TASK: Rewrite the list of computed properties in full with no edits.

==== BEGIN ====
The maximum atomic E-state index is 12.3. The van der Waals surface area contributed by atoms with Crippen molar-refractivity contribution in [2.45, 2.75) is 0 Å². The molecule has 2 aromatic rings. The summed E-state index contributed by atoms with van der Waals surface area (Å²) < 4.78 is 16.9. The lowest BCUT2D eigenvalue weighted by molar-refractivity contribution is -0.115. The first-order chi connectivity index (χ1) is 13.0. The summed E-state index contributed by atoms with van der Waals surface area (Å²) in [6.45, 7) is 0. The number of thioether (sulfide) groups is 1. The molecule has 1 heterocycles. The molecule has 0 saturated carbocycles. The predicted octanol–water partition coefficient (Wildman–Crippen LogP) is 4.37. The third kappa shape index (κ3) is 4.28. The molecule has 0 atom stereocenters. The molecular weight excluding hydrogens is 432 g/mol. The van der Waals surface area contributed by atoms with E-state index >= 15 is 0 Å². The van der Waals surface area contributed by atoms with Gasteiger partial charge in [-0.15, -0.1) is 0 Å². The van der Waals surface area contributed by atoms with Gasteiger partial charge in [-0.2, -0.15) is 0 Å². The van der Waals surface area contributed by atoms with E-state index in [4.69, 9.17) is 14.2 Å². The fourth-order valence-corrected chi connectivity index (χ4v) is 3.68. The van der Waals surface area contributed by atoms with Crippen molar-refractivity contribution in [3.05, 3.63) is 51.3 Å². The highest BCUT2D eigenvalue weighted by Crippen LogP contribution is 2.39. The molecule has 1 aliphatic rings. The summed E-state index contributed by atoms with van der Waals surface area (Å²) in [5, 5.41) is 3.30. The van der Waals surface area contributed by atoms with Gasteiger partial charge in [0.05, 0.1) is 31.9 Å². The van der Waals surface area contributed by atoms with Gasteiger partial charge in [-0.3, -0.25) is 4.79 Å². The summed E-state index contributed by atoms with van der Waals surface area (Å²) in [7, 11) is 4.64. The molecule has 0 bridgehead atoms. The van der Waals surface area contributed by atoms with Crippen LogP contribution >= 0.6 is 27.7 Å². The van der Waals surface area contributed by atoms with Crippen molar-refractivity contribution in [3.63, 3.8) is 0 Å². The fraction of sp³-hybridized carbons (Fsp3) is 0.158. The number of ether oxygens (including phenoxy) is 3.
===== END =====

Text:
The maximum atomic E-state index is 12.3. The van der Waals surface area contributed by atoms with Crippen molar-refractivity contribution in [2.45, 2.75) is 0 Å². The molecule has 2 aromatic rings. The summed E-state index contributed by atoms with van der Waals surface area (Å²) < 4.78 is 16.9. The lowest BCUT2D eigenvalue weighted by molar-refractivity contribution is -0.115. The first-order chi connectivity index (χ1) is 13.0. The summed E-state index contributed by atoms with van der Waals surface area (Å²) in [6.45, 7) is 0. The number of thioether (sulfide) groups is 1. The molecule has 1 heterocycles. The molecule has 0 saturated carbocycles. The predicted octanol–water partition coefficient (Wildman–Crippen LogP) is 4.37. The third kappa shape index (κ3) is 4.28. The molecule has 0 atom stereocenters. The molecular weight excluding hydrogens is 432 g/mol. The van der Waals surface area contributed by atoms with E-state index >= 15 is 0 Å². The van der Waals surface area contributed by atoms with Gasteiger partial charge in [-0.15, -0.1) is 0 Å². The van der Waals surface area contributed by atoms with Gasteiger partial charge in [-0.2, -0.15) is 0 Å². The van der Waals surface area contributed by atoms with E-state index in [4.69, 9.17) is 14.2 Å². The fourth-order valence-corrected chi connectivity index (χ4v) is 3.68. The van der Waals surface area contributed by atoms with Crippen molar-refractivity contribution in [3.05, 3.63) is 51.3 Å². The highest BCUT2D eigenvalue weighted by Crippen LogP contribution is 2.39. The molecule has 1 aliphatic rings. The summed E-state index contributed by atoms with van der Waals surface area (Å²) in [5, 5.41) is 3.30. The van der Waals surface area contributed by atoms with Gasteiger partial charge in [0.05, 0.1) is 31.9 Å². The van der Waals surface area contributed by atoms with Gasteiger partial charge in [-0.3, -0.25) is 4.79 Å². The summed E-state index contributed by atoms with van der Waals surface area (Å²) in [7, 11) is 4.64. The molecule has 0 bridgehead atoms. The van der Waals surface area contributed by atoms with Crippen LogP contribution >= 0.6 is 27.7 Å². The van der Waals surface area contributed by atoms with Crippen molar-refractivity contribution in [3.63, 3.8) is 0 Å². The fraction of sp³-hybridized carbons (Fsp3) is 0.158. The number of ether oxygens (including phenoxy) is 3.